Microwave Multiplexing of Superconducting Sensors
April 27, 2018 | 12:00 PM | ERC 401 | Friday noon seminar
Friday noon seminar
John A B Mates, University of Colorado, Boulder

Superconducting detectors provide by far the most sensitive measurement of long-wavelength radiation for astronomy and cosmology, with detector noise falling below that of the astronomical signals in the mid-to-late 1990s, depending on the wavelength of interest. To measure better and faster, we have therefore assembled cameras with increasingly large arrays of detectors.

Since the 90s, the size of superconducting detector arrays has followed a Moore's Law trend, which is set to continue into the 100,000 pixel range with instruments like the Simons Observatory and CMB-S4. Perhaps the greatest challenge to continuing this trend is the need to bring the signals from the detector arrays out of a 100 mK cryostat on a much smaller number of wires.

I will present the emerging technique of multiplexing these superconducting sensors using superconducting microresonators. We can use this new scheme with both superconducting Transition-Edge Sensors (TESs) and Microwave Kinetic Inductance Detectors (MKIDs) to read out thousands of highly-sensitive detectors per coaxial cable. This capability will enable new instruments for astronomy and precision cosmology.

Simulating structure formation in different environments and the applications
April 20, 2018 | 12:00 PM | ERC 401 | Friday noon seminar
Friday noon seminar
Chi-Ting Chiang, C.N. Yang Institute for Theoretical Physics/Stony Brook University

The observables of the large-scale structure such as galaxy number density generally depends on the density environment (of a few hundred Mpc). The dependence can traditionally be studied by performing gigantic cosmological N-body simulations and measuring the observables in different density environments. Alternatively, we perform the so-called "separate universe simulations", in which the effect of the environment is absorbed into the change of the cosmological parameters. For example, an overdense region is equivalent to a universe with positive curvature, hence the structure formation changes accordingly compared to the region without overdensity. In this talk, I will introduce the "separate universe mapping", and present how the power spectrum and halo mass function change in different density environments, which are equivalent to the squeezed bispectrum and the halo bias, respectively. I will then discuss the extension of this approach to inclusion of additional fluids such as massive neutrinos. This allows us to probe the novel scale-dependence of halo bias and squeezed bispectrum caused by different evolutions of the background overdensities of cold dark matter and the additional fluid. Finally, I will present one application of the separate universe simulations to predict the squeezed bispectrum formed by small-scale Lyman-alpha forest power spectrum and large-scale lensing convergence, and compare with the measurement from BOSS Lyman-alpha forest and Planck lensing map.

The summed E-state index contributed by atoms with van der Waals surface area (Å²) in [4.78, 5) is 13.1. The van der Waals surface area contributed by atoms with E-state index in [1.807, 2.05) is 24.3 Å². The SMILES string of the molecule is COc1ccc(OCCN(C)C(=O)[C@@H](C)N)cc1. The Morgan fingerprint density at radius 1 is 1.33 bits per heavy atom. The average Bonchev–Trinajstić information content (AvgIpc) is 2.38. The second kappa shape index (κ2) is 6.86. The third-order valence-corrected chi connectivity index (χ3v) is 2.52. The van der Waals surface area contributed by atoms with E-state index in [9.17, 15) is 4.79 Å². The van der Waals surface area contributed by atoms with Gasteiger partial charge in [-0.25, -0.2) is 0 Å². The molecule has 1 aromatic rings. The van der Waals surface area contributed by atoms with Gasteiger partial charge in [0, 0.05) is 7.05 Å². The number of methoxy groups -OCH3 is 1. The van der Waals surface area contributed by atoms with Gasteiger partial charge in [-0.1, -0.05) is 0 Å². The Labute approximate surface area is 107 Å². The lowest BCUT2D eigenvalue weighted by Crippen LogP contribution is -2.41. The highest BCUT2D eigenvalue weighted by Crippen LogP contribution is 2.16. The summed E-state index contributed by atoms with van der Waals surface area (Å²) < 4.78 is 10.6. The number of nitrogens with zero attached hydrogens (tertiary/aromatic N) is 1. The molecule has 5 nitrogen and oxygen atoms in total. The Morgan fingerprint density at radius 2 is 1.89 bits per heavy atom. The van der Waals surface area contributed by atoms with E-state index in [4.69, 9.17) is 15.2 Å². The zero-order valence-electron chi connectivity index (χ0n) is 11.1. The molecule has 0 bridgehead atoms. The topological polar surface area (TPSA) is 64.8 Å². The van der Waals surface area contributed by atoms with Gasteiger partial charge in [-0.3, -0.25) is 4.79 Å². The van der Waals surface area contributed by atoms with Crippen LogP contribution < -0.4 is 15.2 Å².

Primordial Black Holes in the era of Planck and LIGO
April 13, 2018 | 12:00 PM | ERC 401 | Friday noon seminar
Friday noon seminar
Yacine Ali-Haimoud, New York University

LIGO's first direct gravitational-wave detections have revived interest in an old dark-matter candidate, primordial black holes (PBHs).
In this talk I will first discuss cosmic microwave background constraints to PBHs in the range of ~10 to a few hundred solar masses.
I will then discuss PBH binary formation processes and the resulting merger rates. In particular, I will argue that LIGO may already set the most stringent limits on PBH abundance, provided PBH binaries formed in the early Universe are not strongly perturbed by tidal fields due to non-linear structures.

Preliminary Cosmology Results from the Dark Energy Survey Supernova Program
April 11, 2018 | 3:30 PM | ERC 161 | Wednesday colloquium
Wednesday colloquium
Rick Kessler, The University of Chicago

Video
We have recently completed 5 seasons of the Dark Energy Survey (DES), and cosmology results starting coming out last summer. Here I will discuss new cosmology results based on a subset of spectroscopically confirmed SNIa, and describe advances in the analysis aimed for much larger samples in DES and beyond. Finally, I will briefly describe other science projects using the DES transient-search pipeline.